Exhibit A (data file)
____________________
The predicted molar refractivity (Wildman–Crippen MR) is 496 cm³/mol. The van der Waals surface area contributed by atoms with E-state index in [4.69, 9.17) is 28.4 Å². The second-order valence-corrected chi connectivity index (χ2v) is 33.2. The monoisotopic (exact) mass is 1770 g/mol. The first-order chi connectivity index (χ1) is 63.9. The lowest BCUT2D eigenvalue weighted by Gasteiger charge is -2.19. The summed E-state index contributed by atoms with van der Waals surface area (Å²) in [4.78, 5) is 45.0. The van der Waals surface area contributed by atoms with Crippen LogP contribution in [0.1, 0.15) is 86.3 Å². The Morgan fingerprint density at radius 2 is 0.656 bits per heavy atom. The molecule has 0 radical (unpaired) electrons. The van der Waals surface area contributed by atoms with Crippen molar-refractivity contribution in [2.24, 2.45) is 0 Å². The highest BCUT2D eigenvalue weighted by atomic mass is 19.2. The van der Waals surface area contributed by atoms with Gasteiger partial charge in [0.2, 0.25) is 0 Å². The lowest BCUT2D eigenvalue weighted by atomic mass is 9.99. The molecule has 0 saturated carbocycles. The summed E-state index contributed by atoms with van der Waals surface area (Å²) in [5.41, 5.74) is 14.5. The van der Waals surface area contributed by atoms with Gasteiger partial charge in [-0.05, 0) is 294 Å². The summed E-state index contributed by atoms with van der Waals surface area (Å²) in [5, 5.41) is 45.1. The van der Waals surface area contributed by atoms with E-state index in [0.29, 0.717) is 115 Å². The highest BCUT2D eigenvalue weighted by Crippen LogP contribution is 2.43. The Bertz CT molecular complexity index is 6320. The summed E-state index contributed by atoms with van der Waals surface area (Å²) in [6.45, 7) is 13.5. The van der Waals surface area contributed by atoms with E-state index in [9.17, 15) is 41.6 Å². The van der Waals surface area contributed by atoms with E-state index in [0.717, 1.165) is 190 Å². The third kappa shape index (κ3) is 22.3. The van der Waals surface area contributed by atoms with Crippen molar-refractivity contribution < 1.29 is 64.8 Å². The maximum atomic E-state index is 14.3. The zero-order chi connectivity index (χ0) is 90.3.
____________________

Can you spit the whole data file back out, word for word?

The predicted molar refractivity (Wildman–Crippen MR) is 496 cm³/mol. The van der Waals surface area contributed by atoms with E-state index in [4.69, 9.17) is 28.4 Å². The second-order valence-corrected chi connectivity index (χ2v) is 33.2. The monoisotopic (exact) mass is 1770 g/mol. The first-order chi connectivity index (χ1) is 63.9. The lowest BCUT2D eigenvalue weighted by Gasteiger charge is -2.19. The summed E-state index contributed by atoms with van der Waals surface area (Å²) in [4.78, 5) is 45.0. The van der Waals surface area contributed by atoms with Crippen LogP contribution in [0.1, 0.15) is 86.3 Å². The Morgan fingerprint density at radius 2 is 0.656 bits per heavy atom. The molecule has 0 radical (unpaired) electrons. The van der Waals surface area contributed by atoms with Crippen molar-refractivity contribution in [2.24, 2.45) is 0 Å². The highest BCUT2D eigenvalue weighted by atomic mass is 19.2. The van der Waals surface area contributed by atoms with Gasteiger partial charge in [0.2, 0.25) is 0 Å². The lowest BCUT2D eigenvalue weighted by atomic mass is 9.99. The molecule has 0 saturated carbocycles. The summed E-state index contributed by atoms with van der Waals surface area (Å²) in [5.41, 5.74) is 14.5. The van der Waals surface area contributed by atoms with Gasteiger partial charge in [-0.05, 0) is 294 Å². The summed E-state index contributed by atoms with van der Waals surface area (Å²) in [5, 5.41) is 45.1. The van der Waals surface area contributed by atoms with E-state index in [0.29, 0.717) is 115 Å². The highest BCUT2D eigenvalue weighted by Crippen LogP contribution is 2.43. The Bertz CT molecular complexity index is 6320. The summed E-state index contributed by atoms with van der Waals surface area (Å²) in [6.45, 7) is 13.5. The van der Waals surface area contributed by atoms with E-state index in [9.17, 15) is 41.6 Å². The van der Waals surface area contributed by atoms with E-state index in [0.717, 1.165) is 190 Å². The third kappa shape index (κ3) is 22.3. The van der Waals surface area contributed by atoms with Crippen molar-refractivity contribution < 1.29 is 64.8 Å². The maximum atomic E-state index is 14.3. The zero-order chi connectivity index (χ0) is 90.3.